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Sunday, December 9, 2007

Tips For Fixing A Lagging Upper Chest


For many bodybuilders, a set of thick pectoral muscles comes fast and easy. They do their bench presses and dumbbell presses, and within a few years they have a very solid foundation, an epicenter for the eyes to land when examining any front pose. They show up at the gym, run through 3 or 4 sets of benching exercises, and call it a day, and they show up on the bodybuilding stage with those shelf-like pecs we all dream of possessing.

For others, a well-developed chest takes a not only great deal of time and effort to build the muscle, but a few key processes. Isolating the correct areas using the correct focus is the key to a balanced, complete set of pectoral muscles.

Focus on the upper chest

In the majority of cases of bodybuilders with underdeveloped pectorals, the problem isn't a lack of lower pec development. The base formed from an early program consisting of many bench presses often leaves most intermediate bodybuilders with well-developed ! lower pecs. However the lack of an incline bench in many trainers' home gym means that upper pecs aren't addressed until the bodybuilder joins a complete gym and discovers he possesses a chest imbalance. If your upper chest is thin, employ a 3:1 set ratio (upper chest : lower chest) until the imbalance is corrected. Use flyes, bench press, and dumbbell presses to improve the lagging area.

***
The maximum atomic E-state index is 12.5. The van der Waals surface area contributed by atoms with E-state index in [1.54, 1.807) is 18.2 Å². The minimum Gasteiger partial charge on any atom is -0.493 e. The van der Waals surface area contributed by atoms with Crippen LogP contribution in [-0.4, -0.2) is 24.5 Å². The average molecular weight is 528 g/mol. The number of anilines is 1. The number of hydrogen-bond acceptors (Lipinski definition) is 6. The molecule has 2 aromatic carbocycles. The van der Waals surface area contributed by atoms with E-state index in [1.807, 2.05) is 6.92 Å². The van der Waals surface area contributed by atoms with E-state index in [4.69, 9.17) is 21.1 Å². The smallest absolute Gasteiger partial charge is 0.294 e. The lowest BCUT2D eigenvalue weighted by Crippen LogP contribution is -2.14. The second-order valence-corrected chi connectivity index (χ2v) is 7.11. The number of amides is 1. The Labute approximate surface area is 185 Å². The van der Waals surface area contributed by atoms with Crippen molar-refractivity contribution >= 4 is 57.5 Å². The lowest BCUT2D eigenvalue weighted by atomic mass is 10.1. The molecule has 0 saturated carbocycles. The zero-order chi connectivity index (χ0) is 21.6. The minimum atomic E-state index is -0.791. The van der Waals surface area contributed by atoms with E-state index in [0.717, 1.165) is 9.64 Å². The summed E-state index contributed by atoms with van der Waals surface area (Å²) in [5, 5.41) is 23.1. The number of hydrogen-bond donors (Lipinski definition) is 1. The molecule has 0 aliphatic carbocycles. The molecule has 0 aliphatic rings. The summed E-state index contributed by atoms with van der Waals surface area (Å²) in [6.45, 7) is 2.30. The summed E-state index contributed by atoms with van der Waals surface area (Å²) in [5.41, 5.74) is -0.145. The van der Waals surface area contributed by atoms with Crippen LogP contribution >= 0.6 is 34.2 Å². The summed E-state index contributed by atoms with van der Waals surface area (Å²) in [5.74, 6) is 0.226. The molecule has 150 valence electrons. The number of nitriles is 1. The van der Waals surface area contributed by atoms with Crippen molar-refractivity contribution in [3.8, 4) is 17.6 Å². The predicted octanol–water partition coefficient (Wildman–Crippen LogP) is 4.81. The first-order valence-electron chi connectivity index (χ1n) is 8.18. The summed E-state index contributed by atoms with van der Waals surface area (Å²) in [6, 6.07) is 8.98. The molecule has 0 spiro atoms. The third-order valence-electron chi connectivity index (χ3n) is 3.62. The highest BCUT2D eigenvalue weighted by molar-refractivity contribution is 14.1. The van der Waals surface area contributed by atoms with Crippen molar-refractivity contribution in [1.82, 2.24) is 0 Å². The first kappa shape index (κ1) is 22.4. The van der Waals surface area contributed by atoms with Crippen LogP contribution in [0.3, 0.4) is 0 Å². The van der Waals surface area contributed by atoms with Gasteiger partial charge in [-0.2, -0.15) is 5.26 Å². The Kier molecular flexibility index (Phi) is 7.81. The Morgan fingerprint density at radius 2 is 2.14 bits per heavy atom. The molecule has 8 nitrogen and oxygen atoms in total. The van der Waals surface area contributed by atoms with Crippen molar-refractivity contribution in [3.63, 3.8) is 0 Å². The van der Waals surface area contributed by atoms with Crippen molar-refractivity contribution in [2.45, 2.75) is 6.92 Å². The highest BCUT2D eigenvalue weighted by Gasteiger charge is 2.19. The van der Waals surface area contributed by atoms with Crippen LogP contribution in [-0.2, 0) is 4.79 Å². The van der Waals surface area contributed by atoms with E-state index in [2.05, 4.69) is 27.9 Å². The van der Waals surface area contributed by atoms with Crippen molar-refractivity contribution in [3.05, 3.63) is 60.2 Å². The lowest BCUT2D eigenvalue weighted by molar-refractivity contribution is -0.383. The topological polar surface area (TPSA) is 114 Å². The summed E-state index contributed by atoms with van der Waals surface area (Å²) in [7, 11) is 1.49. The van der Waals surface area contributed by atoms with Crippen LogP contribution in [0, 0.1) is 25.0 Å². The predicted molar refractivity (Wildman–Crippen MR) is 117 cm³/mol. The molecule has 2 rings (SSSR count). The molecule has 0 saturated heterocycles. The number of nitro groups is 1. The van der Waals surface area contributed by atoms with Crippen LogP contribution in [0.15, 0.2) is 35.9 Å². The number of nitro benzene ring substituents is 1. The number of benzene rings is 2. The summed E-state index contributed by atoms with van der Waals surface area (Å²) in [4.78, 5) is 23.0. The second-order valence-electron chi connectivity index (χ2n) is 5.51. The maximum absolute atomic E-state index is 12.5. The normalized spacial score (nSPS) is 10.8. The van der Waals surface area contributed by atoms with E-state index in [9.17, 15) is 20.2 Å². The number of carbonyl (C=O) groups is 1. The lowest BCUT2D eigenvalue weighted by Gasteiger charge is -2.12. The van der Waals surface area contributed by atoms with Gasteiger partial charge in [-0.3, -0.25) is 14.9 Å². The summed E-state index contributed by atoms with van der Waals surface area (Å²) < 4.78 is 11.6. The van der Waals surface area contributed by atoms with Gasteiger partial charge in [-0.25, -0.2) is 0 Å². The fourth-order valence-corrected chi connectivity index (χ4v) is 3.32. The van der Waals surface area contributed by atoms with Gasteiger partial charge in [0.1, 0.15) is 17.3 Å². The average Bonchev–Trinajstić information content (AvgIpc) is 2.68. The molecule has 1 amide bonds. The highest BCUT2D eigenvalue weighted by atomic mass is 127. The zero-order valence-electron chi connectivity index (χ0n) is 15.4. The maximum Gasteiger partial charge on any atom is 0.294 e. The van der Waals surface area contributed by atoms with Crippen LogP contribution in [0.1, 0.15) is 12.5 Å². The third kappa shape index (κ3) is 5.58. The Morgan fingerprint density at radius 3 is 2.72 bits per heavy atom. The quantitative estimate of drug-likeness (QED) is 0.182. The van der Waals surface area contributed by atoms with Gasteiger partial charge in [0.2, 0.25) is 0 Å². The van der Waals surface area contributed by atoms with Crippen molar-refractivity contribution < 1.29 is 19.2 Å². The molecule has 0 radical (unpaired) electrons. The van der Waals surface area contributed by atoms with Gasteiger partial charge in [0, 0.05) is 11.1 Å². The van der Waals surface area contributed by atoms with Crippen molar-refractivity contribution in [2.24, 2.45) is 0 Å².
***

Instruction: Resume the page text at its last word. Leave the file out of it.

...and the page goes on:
Find the contraction

Many people climb on the bench and just try like crazy to move the weight. They grunt, they push, they heave and strain, and they get that weight to move. This is great if the sport is powerlifting and the goal is to move a set poundage at whatever cost. But the goal of bodybuilders isn't to move any set number of pounds - it is to stimulate the muscle to grow. This is done through slower, more focused repetitions in which the bodybuilder contracts the muscle in order to move as much blood as possible to the region. Feel the chest working. This also ! helps to remove the shoulders and triceps from this movement. ! You'll w ant to force the chest to do as much of the work as possible.

A lagging upper chest is very common for intermediate bodybuilders due to the lack of good information, as well as incline benches, available to new trainers. Recognizing the deficiency and correcting it through focused training is the key to success!

Dane Fletcher is the world's most prolific bodybuilding and fitness expert and is currently the executive editor for BodybuildingToday.com. If you are looking for more bodybuilding tips or information on weight training, or supplementation, please visit www.BodybuildingToday.com, the bodybuilding and fitness authority site with hundreds of articles available FREE to help you meet your goals.

Article Source: http://EzineArticles.com/?expert=Dane_C._Fletcher


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